Westpac economists have slashed their 2020 annual GDP forecast from 3.1 per cent to 2.3 per cent, and they expect unemployment will rise over the coming months.
Adjusting for population changes, annual per capita GDP growth is now just 1.1 per cent, its slowest pace in eight years, Westpac chief economist Dominick Stephens writes in his latest Economic Overview.
"We expect the situation to get worse before it gets better, as the escalating US-China trade war makes its mark on global economic growth," Stephens said.
He had expected to see the economy turning around from mid-2019 due to low interest rates and increases in Government spending.
"Instead, activity has remained subdued, with recent indicators pointing to quarterly GDP
growth of only around 0.5 per cent through the second half of 2019."
The big change was the deteriorating state of the global economy - due largely to the United States/China trade war - which was now starting to be felt in key New Zealand exports such as milk prices, log prices and international visitor numbers.
While the labour market had been resilient to date (with unemployment falling to 3.9 per cent in June) hiring intentions were faltering, Stephens said.
Westpac forecasts it will rise to 4.2 per cent by the end of the year, with annual GDP bottoming out at 2.1 per cent for 2019.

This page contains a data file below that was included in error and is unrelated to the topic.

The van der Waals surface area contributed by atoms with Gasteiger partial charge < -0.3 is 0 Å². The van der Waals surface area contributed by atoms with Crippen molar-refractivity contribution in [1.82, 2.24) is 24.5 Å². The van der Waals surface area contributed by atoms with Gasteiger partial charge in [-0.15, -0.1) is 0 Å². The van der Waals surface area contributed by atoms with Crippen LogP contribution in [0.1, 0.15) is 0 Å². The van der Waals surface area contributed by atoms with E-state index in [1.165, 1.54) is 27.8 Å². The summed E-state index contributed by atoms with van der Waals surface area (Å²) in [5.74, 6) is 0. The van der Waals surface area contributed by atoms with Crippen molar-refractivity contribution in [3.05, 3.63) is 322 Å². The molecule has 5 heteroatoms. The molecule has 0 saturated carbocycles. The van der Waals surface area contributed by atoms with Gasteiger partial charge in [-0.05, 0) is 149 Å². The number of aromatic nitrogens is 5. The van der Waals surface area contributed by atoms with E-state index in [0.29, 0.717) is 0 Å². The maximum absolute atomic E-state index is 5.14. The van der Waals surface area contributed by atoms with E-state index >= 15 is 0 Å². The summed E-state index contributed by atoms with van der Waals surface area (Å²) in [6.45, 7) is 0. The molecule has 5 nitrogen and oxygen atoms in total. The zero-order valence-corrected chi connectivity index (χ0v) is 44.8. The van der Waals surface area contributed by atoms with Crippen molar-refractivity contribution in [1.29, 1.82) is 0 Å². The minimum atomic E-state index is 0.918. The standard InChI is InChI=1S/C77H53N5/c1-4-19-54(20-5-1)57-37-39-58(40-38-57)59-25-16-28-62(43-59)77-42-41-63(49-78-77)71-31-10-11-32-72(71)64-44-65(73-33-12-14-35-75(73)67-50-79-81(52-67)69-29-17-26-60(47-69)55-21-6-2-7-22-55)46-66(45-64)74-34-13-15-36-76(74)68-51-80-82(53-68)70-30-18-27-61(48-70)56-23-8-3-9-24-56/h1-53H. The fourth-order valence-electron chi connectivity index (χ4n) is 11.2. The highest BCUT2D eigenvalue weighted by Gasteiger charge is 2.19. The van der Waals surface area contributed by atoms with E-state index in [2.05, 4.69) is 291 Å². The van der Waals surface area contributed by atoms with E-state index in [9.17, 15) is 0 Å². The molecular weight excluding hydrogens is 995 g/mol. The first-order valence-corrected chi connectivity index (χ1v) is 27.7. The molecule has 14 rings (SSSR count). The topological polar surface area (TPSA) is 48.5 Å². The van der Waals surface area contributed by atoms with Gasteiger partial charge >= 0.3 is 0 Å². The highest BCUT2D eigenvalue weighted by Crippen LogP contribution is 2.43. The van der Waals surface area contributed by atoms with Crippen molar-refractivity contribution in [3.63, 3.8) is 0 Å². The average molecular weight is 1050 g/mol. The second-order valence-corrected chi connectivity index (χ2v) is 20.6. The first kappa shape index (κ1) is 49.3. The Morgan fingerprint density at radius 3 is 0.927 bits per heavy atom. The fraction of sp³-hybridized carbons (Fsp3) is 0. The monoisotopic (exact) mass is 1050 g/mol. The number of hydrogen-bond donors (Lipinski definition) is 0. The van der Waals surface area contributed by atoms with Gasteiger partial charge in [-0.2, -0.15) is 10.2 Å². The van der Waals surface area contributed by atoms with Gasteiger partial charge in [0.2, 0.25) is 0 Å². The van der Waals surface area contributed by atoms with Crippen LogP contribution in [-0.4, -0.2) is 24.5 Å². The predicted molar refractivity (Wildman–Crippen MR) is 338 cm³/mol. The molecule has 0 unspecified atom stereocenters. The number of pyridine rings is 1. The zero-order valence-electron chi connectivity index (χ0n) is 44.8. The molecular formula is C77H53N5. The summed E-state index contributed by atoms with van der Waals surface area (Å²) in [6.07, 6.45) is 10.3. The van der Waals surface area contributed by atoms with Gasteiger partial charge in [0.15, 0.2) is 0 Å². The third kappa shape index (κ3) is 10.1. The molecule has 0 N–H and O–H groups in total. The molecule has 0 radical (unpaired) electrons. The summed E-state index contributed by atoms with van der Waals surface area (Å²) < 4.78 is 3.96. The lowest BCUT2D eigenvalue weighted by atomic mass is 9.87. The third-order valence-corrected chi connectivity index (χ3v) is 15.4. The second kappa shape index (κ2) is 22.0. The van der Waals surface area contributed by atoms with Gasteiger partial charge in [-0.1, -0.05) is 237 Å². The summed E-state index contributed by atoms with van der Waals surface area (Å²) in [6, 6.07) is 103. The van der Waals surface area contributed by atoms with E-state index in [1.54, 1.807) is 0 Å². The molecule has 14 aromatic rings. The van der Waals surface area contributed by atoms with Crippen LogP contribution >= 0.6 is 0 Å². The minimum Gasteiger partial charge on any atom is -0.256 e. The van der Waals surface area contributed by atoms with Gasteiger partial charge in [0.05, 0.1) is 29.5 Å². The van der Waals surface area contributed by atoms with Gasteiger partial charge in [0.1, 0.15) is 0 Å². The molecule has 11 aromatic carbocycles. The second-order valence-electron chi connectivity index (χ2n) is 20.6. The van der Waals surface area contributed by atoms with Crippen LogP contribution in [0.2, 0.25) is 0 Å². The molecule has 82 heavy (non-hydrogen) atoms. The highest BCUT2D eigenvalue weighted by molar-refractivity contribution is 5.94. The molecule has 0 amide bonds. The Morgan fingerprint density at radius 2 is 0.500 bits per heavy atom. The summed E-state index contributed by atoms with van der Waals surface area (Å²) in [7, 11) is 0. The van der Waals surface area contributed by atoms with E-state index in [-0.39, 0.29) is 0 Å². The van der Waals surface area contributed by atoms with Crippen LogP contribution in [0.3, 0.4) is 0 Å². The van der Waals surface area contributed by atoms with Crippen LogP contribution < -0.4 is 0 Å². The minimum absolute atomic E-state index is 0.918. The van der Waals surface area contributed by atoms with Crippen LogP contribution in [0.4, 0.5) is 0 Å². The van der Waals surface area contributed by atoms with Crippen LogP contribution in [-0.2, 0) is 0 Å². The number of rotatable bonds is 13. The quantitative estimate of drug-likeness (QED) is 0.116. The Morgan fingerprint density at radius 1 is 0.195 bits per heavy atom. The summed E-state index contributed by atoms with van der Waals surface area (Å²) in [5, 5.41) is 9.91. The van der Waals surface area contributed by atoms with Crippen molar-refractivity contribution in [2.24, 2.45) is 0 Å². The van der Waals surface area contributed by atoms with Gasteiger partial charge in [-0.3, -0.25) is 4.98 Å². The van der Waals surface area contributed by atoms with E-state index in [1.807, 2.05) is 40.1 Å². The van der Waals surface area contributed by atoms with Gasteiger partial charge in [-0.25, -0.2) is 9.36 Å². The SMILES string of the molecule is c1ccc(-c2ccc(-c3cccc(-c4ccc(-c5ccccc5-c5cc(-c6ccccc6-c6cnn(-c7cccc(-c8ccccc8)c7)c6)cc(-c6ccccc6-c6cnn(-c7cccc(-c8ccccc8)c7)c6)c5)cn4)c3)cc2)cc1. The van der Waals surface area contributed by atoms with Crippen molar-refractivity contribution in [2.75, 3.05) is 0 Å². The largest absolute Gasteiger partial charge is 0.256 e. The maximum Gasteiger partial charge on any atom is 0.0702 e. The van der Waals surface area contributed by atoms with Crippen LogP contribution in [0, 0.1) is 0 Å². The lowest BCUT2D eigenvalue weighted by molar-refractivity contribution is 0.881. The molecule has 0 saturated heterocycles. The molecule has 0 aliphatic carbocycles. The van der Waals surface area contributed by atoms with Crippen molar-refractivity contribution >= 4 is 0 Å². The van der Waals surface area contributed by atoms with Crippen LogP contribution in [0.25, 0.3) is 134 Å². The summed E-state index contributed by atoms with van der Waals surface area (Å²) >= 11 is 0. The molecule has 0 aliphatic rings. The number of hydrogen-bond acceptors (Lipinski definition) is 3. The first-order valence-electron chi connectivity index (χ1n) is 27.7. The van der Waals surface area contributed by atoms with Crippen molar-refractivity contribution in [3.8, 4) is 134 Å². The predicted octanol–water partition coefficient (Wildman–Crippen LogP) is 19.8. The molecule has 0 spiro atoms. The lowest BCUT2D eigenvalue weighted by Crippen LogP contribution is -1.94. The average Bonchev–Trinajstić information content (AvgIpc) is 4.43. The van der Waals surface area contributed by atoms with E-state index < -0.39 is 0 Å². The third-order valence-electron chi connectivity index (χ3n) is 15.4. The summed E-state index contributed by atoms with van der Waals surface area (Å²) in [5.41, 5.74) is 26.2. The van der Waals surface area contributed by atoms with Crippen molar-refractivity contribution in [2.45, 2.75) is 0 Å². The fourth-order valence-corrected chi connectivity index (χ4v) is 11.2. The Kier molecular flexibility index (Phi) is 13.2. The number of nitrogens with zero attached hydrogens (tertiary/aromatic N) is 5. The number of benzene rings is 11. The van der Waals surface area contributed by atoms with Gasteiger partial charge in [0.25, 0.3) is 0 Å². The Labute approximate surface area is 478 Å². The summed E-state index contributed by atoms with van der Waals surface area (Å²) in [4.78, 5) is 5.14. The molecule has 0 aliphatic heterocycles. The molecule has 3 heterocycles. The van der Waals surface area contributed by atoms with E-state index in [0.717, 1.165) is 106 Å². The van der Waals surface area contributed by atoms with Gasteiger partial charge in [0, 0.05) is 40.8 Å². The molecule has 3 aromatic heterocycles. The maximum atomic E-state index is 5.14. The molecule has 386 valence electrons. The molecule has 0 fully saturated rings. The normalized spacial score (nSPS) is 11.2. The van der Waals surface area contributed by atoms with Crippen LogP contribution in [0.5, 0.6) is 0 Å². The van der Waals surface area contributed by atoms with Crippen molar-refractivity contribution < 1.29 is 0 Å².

Stephens said he remained confident the anticipated recovery would kick in through 2020 with growth rising to 2.7 per cent in 2021.
But he raised concerns about its sustainability and the risk of another asset bubble.
"The Reserve Bank is riding to the rescue, and we argue that it will be effective," he said.
"Mortgage rates have tumbled, and if further stimulus is required the Reserve Bank has options such as quantitative easing."
He expected lower rates would "spur asset prices, including an acceleration in house price inflation from around 1 per cent now to 7 per cent next year."
Combined with expanded government spending, that would shore up GDP growth, he said.
But propping up growth in this manner deepened the longer-term risks in the economy.
"New Zealand is locked in a cycle of economic growth driven by ever-lower interest rates causing ever-higher asset prices, facilitated by ever-increasing household debt. This cycle can't last forever, and when it ends things could turn ugly."